Senior Biden administration coronavirus officials are increasingly at odds with the Centers for Disease Control and Prevention, accusing the agency of withholding crucial data needed to develop a booster shot plan and thus making it more difficult to set clear expectations for the public, Politico reported Monday.
Two officials said there was a particularly frustrating example last month when the CDC appeared to publicly reject the administration’s plan to offer boosters to all adults.
In mid-August, CDC Director Rochelle Walensky had joined other top Biden health officials in signing a highly publicized statement endorsing the approach.
However, less than two weeks later CDC officials blindsided senior health officials across the federal government by arguing before an influential advisory panel that priority should be given to nursing-home residents and frontline health workers, due to their vulnerability, before expanding access to other groups.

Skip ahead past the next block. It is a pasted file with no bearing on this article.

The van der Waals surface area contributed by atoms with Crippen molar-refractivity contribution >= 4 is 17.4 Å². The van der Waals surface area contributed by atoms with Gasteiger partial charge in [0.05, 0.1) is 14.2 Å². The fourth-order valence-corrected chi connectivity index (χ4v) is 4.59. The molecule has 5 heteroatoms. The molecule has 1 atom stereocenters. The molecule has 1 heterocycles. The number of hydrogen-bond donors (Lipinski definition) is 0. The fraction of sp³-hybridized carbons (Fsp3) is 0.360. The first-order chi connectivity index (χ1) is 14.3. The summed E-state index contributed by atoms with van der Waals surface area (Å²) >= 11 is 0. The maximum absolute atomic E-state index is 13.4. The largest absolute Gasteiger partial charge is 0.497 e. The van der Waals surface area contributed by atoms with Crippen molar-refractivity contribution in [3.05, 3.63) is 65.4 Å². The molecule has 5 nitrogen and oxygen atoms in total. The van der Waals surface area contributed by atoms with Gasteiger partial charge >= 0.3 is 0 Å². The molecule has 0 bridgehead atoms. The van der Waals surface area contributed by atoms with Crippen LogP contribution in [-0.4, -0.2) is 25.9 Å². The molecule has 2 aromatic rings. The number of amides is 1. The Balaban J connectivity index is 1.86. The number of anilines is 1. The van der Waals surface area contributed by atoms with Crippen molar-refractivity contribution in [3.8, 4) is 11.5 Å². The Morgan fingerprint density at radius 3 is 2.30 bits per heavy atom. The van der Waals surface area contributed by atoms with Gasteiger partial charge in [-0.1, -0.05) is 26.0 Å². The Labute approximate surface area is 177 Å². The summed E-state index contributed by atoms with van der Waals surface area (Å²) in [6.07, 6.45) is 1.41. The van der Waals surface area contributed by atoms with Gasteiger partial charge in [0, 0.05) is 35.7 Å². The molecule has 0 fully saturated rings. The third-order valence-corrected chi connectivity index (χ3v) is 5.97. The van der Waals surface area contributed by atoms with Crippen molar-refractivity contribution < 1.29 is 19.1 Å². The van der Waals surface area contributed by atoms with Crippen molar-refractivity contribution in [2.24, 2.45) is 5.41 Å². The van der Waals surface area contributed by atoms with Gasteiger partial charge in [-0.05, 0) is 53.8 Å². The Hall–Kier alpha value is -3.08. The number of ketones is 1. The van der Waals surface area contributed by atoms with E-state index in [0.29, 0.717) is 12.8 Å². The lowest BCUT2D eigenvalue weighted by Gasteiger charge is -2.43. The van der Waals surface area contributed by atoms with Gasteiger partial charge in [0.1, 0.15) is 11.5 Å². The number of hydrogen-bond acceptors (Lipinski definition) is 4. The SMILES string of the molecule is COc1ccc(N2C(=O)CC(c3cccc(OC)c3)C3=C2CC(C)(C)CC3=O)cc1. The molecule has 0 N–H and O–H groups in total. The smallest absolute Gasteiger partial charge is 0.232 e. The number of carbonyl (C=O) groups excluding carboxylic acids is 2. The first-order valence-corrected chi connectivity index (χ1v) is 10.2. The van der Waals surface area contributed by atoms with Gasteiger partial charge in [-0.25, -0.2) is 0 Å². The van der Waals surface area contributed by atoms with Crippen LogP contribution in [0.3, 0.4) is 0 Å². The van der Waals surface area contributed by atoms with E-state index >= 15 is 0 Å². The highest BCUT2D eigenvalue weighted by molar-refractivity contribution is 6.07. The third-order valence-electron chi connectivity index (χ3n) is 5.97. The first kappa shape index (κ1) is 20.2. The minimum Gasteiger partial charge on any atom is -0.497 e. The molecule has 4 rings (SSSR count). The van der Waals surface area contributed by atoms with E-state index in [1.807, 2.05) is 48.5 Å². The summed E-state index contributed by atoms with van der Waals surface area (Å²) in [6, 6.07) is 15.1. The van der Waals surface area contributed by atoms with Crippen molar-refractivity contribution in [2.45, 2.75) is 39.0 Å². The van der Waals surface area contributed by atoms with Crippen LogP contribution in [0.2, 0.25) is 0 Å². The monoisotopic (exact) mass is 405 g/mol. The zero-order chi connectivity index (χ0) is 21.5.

This, along with several other episodes, has led to a growing tension in the relationship between the White House and the CDC, according to numerous officials familiar with the situation.
The infighting comes as the administration presses to start distributing booster shots widely by Sept. 20 in an attempt to combat the Delta variant and win back the trust of the American public after two months of setbacks and missteps.
Walensky has defended the CDC, saying that Biden White House officials, who have promised to follow the science, were told that the September booster target was too ambitious, because the CDC had not yet completed necessary studies on the shots.
A CDC official said there are unrealistic expectations from the White House, stressing that "Science takes time. I don’t know how many times we have to say this."
White House officials and Anthony Fauci, the president’s chief medical adviser, were eager to start giving boosters to the public later this month, citing data from Israel that suggested the efficacy of vaccines was waning and that breakthrough infections were increasing, according to Politico.
But Walensky and other senior CDC officials, while agreeing that vaccine efficacy was declining and that Americans would eventually need booster shots, stressed that the CDC did not yet have enough data from its studies on the matter to start giving the additional jabs.
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